A Parliamentary Select Committee on South Sudan Compensation is probing Uganda's role in the infamous sorghum (dura) supply saga in which companies that received payments for cereals from the government of South Sudan government, never delivered them.
The South Sudan government reportedly paid up to $1 million (Shs3.7 billion) to numerous domestic contractors to supply food to the country ahead of a then a projected famine in 2008.
Under the purchase, the government of South Sudan had sought to stock dura (sorghum), a staple food in South Sudan.
However, the food was never delivered, starting what was later referred to as the Dura saga.
A team of World Bank auditors established later that 290 companies were paid without signed contracts and another 151 companies were overpaid. It has since been established that many of the companies involved lacked the capacity to source the required amounts of grain, while others displayed high-risk red flags.
Subsequent investigations have indicated that several companies involved were shell companies that were set up hurriedly to be awarded multi-million dollar contracts
Members of the the committee on South Sudan compensation probe say they will review the matter to ascertain whether there were Ugandan companies involved in the rip off.
Committee chairperson, Ms Ann Maria Nankabirwa, says they intend to find out whether some Ugandan companies that [sought or are seeking payment], supplied hot air.
The committee has in recent weeks been reviewing a payment of $41 million (Shs152 billion) advanced to 10 Ugandan companies that supplied goods and services to South Sudan between 2008 and 2013, when war broke out.
The 10 companies, under the Uganda South Sudan Grain Traders and Suppliers Association Ltd, got a contract to supply maize and sorghum to 10 South Sudan states under the Strategic Grain Reserves between 2008-2010, valued at $56 million (Shs208 billion).
Under the agreement, the money was to be paid in five instalments.
However, the South Sudan government only paid the first instalment of $15 million (Shs56 billion), leaving a balance of $41 million (Shs152 billion) prior to the outbreak of the civil war in 2013.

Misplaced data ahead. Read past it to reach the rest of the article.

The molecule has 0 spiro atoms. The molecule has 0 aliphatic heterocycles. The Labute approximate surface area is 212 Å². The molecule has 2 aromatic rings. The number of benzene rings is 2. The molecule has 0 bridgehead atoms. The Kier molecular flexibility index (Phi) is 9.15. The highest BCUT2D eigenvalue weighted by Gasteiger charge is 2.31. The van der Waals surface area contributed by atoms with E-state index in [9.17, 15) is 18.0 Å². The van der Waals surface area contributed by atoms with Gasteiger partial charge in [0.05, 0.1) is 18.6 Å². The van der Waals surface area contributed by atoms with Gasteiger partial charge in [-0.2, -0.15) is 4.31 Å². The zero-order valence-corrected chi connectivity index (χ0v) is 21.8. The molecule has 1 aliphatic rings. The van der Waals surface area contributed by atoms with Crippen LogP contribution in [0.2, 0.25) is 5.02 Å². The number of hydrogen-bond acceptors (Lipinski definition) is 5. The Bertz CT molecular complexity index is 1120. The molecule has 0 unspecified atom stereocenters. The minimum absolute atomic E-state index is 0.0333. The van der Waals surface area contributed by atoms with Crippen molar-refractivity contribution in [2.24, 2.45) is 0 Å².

Uganda has since secured parliamentary approval to clear the debt on behalf of the South Sudan government to traders who have been verified.
The South Sudan government will then refund the money based on a repayment schedule agreed upon in a five-year Bilateral Agreement that runs from 2018- 2022.
The companies that were subject to the 2010 Memorandum of Understanding between Uganda and South Sudan include Rubya Investments, Kibungo Enterprises, Aponye (U) Limited, Afro Kai Ltd, Swift Commodities Establishment Ltd, Sunrise Commodities, Ms Sophie Omari, Apo General Agencies, Ropani International and K.K Transporters.
Others that were not included on the list include; Roko Construction Company, Ake-jo General Enterprise, JB Traders, Odyek Ejang Company, Dott Services, Gunya Company Limited, Premier Mompany, MFK company, among others.
Committee had earlier observed that they need to meet South Sudan government officials on the compensation matter.
Meanwhile, suppliers have called on the government to expedite the process of compensation saying they are losing their property and many of them getting out of business.
According to Geoffrey Okwir Gunya, who is demanding up to $88,000, several Ugandans have lost their capital and investments because of the nature of trading in South Sudan. He said Parliament should speed up the process to ensure that the traders are compensated equitably.